Red Bull owner Dietrich Mateschitz is unhappy with the current state of Formula 1 after declaring that the results have "nothing to do with racing any more".
There has been plenty of criticism in recent weeks for the fast-degrading Pirelli tyres, with the Italian firm being put under some pressure to produce a more durable rubber.
McLaren driver Sergio Perez said that a number of drivers were worried about the sheer volume of tyre failures and now Mateschitz has blamed the tyres for a lack of racing.
"Everyone knows what happens here," Mateschitz told the BBC. "Under the circumstances, we can neither get the best out of our car nor our drivers. This is a competition in tyre management. Real racing looks different."
Mateschitz owns Red Bull and Toto Rosso and is said to have a great deal of influence within F1. He met with Bernie Ecclestone after Sunday's Spanish Grand Prix but would not reveal what the two discussed.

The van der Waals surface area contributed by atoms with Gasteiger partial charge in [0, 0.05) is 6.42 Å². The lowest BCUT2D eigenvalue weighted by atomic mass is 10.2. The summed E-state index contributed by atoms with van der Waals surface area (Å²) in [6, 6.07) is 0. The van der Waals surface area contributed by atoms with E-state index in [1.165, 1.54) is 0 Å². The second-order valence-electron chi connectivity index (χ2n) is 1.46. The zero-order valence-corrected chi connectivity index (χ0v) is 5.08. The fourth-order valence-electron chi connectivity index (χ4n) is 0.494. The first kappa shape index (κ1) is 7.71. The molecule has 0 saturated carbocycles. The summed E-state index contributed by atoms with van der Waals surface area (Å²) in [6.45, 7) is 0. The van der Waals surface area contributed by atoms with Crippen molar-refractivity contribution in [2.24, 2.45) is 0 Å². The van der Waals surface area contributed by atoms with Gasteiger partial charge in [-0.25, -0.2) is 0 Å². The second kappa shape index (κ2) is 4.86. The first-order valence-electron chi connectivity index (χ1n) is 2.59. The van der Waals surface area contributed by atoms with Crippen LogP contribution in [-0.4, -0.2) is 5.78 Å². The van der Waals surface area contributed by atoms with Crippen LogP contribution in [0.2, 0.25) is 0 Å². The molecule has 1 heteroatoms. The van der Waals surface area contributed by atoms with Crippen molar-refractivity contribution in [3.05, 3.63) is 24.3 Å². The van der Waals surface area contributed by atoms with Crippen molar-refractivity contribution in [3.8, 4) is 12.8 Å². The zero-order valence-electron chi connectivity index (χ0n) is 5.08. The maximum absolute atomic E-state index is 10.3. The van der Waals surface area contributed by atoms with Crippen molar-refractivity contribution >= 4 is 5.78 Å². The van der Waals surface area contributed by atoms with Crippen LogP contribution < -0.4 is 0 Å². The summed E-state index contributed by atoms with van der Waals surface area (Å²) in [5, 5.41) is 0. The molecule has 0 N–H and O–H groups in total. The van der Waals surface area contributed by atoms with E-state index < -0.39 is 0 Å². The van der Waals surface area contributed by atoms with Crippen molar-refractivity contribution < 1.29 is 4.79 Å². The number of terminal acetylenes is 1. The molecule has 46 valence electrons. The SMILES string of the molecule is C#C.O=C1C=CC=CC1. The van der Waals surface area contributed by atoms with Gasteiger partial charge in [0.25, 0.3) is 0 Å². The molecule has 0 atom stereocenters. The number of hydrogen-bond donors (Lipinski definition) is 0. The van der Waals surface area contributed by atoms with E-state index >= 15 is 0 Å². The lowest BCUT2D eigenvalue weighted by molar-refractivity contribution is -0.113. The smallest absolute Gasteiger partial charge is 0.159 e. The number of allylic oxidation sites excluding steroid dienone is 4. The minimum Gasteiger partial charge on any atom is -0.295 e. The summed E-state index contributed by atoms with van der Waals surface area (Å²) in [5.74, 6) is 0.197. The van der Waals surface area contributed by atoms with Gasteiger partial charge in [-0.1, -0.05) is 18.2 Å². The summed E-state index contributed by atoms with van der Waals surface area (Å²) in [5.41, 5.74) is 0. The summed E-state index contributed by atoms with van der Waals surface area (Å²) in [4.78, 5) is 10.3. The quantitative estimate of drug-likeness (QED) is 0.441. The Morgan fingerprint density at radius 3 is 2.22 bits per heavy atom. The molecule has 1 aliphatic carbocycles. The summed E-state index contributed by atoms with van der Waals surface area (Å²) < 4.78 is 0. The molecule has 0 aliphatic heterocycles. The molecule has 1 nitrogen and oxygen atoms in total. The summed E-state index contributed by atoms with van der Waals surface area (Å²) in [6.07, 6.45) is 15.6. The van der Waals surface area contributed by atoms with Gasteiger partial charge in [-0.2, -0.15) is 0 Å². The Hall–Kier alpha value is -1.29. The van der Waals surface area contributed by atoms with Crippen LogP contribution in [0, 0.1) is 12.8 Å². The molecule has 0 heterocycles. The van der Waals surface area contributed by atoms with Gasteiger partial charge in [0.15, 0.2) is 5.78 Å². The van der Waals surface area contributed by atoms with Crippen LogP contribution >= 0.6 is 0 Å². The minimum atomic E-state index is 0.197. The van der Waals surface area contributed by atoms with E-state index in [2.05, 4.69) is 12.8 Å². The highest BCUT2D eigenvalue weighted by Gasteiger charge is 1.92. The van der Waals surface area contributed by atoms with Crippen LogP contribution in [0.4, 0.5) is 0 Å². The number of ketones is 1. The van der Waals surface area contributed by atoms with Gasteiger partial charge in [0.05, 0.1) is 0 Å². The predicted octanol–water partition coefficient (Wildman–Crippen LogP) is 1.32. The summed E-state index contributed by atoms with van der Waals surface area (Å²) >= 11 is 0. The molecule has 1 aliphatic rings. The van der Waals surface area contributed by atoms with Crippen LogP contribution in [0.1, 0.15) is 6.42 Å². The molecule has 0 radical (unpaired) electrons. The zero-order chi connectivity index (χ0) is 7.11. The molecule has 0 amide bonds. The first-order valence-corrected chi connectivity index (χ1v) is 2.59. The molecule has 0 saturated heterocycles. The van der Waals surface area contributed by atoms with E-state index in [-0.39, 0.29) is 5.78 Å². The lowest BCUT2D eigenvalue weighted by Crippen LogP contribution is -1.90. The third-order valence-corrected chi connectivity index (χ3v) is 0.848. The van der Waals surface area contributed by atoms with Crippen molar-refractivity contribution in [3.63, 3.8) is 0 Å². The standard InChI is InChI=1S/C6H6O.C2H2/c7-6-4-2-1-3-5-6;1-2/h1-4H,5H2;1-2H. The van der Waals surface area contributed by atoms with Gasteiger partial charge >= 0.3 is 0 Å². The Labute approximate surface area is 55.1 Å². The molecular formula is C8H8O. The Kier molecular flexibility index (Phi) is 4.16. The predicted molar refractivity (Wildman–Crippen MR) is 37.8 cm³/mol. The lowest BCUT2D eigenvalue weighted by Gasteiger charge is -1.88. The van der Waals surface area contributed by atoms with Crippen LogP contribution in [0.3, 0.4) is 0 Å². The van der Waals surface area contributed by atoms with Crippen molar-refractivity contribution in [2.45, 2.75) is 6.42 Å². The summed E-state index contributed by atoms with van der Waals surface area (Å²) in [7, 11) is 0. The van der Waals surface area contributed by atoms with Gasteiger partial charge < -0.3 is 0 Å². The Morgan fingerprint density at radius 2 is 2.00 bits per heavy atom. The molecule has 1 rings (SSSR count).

He does feel as though too much importance is put on tyre management and that this has led to practice becoming less interesting.
"There is no more real qualifying and fighting for the pole, as everyone is just saving tyres for the race," added the Red Bull supremo.
"If we would make the best of our car we would have to stop eight or 10 times during a race, depending on the track."
Pirelli were asked to produce more exciting races by increasing the number of pit stops back in 2011 but Mateschitz believes they have simply gone too far.
"Yes, it was the target to get more excitement into the races by more stops for tyre changes, but not that much," he explained. "This is now a different situation from the original intention."
While Mateschitz is concerned that there is a lack of genuine racing, Perez was simply worried about the drivers' safety, saying: "It's a big concern for all of us. You see two or three cars every weekend having this problem. There can be a really serious accident."
Pirelli boss Paul Hembery said this week that he company would consider changing their approach after declaring that the four stops that Fernando Alonso took to win in Spain was too many.
We aim for two to three pit stops. Today was too many," Hembery told the BBC. "We got it wrong. We will make changes, probably from Silverstone."